Mary Hopkin (born May 3, 1950) is a Welsh folk singer. She is best known as one of the first artists to sign to The Beatles' Apple Records label.
Alongside playing solo gigs and with her band around the local clubs, Mary released an album of Welsh language songs on a label called Cambrian who were based in her home town of Pontardawe, before signing to the Beatles' Apple Records. The model Twiggy saw her winning the British ITV television talent show Opportunity Knocks and recommended her to Paul McCartney. She became one of the first artists to record on The Beatles' Apple record label.
Mary's debut single, 'Those Were the Days', produced by Paul McCartney, was released in the UK on August 30, 1968. On 21 February 1969 her debut album, 'Postcard', also produced by McCartney, was released.
She represented the United Kingdom in the 1970 Eurovision Song Contest singing 'Knock Knock, Who's There?', coming second in the competition. If you mention Eurovision to Mary now, she pulls a disgusted face, not because she came second, but because this represents the pinnacle of the sugary sweet pop world that she hated.
Her second album, 'Earth Song, Ocean Song', was released by Apple on October 1, 1971. The record was produced by Tony Visconti and included cover versions of songs written by Cat Stevens, Gallagher and Lyle, and Ralph McTell. This is by far Mary's favourite album and she regrets being unable to promote it properly, being tied up in a summer season. Her Apple releases have now been remastered and are available on CD and downloads.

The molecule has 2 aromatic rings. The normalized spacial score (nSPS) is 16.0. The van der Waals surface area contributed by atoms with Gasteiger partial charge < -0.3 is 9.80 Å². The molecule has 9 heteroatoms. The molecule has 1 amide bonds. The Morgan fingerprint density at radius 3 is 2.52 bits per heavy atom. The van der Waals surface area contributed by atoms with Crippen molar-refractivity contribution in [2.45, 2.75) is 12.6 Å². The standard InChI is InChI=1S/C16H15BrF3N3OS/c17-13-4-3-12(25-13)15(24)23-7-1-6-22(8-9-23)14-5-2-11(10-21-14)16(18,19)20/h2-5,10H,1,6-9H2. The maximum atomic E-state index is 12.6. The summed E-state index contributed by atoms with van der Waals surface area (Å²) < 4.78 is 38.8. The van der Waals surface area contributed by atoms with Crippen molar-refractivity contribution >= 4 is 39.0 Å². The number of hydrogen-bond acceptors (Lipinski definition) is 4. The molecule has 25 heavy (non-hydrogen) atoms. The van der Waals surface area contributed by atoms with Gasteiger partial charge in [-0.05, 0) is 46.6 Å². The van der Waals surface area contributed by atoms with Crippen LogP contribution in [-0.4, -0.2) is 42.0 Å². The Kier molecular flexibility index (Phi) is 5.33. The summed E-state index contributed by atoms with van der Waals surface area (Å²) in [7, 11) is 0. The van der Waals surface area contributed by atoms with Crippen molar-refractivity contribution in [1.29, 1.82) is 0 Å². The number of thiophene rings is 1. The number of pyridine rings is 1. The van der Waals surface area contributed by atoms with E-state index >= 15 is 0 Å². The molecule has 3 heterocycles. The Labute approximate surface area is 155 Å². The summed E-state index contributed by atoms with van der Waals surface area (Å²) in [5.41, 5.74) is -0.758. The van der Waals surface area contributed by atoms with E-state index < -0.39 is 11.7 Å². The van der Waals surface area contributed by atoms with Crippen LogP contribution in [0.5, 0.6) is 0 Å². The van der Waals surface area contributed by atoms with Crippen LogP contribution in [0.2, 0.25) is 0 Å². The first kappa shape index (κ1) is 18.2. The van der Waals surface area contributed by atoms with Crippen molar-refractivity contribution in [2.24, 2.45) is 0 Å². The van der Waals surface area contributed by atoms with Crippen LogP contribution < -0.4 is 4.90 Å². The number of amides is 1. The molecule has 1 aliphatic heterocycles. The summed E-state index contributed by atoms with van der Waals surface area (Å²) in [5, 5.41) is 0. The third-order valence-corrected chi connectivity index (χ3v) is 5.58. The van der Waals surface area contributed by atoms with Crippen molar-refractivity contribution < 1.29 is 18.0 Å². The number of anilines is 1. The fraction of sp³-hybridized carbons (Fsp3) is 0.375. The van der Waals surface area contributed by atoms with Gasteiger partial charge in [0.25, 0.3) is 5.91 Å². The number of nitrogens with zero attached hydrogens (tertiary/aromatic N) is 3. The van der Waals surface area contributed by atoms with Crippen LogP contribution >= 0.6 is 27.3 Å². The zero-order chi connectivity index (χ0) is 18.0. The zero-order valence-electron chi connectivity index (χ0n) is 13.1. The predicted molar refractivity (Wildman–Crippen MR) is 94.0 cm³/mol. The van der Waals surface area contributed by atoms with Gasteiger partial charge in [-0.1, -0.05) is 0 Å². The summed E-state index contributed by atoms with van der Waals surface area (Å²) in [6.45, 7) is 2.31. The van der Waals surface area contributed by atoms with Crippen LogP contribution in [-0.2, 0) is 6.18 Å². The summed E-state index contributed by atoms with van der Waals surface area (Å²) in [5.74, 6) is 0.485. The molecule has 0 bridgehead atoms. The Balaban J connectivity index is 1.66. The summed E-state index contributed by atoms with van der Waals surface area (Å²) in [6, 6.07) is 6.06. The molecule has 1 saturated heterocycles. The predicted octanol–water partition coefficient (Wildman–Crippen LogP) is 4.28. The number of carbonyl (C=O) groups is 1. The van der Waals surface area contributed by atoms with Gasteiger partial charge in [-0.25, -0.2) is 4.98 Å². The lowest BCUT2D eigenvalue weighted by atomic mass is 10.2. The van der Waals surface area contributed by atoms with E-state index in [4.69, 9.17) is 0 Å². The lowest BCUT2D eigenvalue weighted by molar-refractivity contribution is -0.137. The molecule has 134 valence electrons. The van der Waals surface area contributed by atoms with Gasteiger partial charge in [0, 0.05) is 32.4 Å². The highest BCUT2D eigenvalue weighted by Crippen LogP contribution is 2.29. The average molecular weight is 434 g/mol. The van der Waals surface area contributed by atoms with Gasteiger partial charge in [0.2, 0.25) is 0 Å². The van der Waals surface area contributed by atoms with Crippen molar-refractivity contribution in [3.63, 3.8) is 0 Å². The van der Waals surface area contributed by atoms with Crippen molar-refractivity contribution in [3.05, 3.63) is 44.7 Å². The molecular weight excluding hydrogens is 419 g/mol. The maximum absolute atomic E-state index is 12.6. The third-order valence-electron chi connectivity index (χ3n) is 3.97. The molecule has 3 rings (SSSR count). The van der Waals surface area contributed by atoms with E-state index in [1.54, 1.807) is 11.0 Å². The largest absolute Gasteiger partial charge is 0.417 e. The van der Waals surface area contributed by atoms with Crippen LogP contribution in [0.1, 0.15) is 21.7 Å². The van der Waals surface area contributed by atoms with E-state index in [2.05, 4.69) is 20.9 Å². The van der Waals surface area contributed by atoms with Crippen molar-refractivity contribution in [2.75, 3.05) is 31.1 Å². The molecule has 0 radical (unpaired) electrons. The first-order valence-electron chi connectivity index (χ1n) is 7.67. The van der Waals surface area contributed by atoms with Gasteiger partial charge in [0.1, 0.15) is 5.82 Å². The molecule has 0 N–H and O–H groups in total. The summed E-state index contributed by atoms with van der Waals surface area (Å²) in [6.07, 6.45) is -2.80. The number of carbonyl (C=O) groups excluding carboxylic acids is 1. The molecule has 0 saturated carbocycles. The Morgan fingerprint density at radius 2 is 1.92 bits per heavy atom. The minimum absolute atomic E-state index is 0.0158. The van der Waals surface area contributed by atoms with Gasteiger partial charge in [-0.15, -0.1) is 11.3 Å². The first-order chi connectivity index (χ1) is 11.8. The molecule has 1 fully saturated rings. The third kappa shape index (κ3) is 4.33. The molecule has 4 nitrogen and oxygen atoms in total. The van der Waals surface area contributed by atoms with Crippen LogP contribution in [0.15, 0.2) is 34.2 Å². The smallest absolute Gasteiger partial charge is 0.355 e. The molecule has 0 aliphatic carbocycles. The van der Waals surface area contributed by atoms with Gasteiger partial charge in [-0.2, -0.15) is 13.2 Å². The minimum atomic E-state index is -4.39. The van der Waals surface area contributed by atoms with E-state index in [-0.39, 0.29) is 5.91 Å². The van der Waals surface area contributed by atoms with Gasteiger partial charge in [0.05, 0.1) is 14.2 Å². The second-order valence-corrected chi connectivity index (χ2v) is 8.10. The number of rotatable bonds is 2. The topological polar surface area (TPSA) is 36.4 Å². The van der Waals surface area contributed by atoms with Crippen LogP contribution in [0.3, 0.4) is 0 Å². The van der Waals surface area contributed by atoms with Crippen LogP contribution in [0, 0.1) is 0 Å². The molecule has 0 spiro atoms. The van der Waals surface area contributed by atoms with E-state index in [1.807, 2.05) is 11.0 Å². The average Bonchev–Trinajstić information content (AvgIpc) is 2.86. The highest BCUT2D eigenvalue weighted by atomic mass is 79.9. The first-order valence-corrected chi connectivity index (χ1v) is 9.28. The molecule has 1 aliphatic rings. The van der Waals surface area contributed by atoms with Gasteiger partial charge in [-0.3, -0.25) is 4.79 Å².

She was in a band called Sundance with Mike Hurst and Mike de Albuquerque of ELO, and then she made an album with the original band called Oasis (nothing to do with those naughty brothers) which also featured Julian Lloyd Webber and Peter Skellern. In 1989 she recorded "Spirit" with Benny Gallagher. Now being re-released on MHM.
Her daughter, Jessica Morgan, released 'Live at the Royal Festival Hall 1972' in 2005 under the label Mary Hopkin Music. When Jessica opened Space Studios later that year with her partner Christian Thomas (the other one, not the Pink Floyd record producer), Mary Hopkin Music was incorporated into the studio which now provides a haven where Mary can record. The discovery of yet more unreleased tracks recorded with Tony Visconti has led to our release of the "Archive" albums on Mary Hopkin Music. Additionally, Mary has since found a huge stash of other songs written by herself. We are working on releasing these too.
Mary lives a nomadic lifestyle, flitting about between countries. Rumour has it that she lives in a chateau in France where she can only be reached by carrier pigeon. While not strictly true, she still values her privacy.
Summer Wine/Shades/I Can't Grow Peaches On A Cherry Tree/The More I See You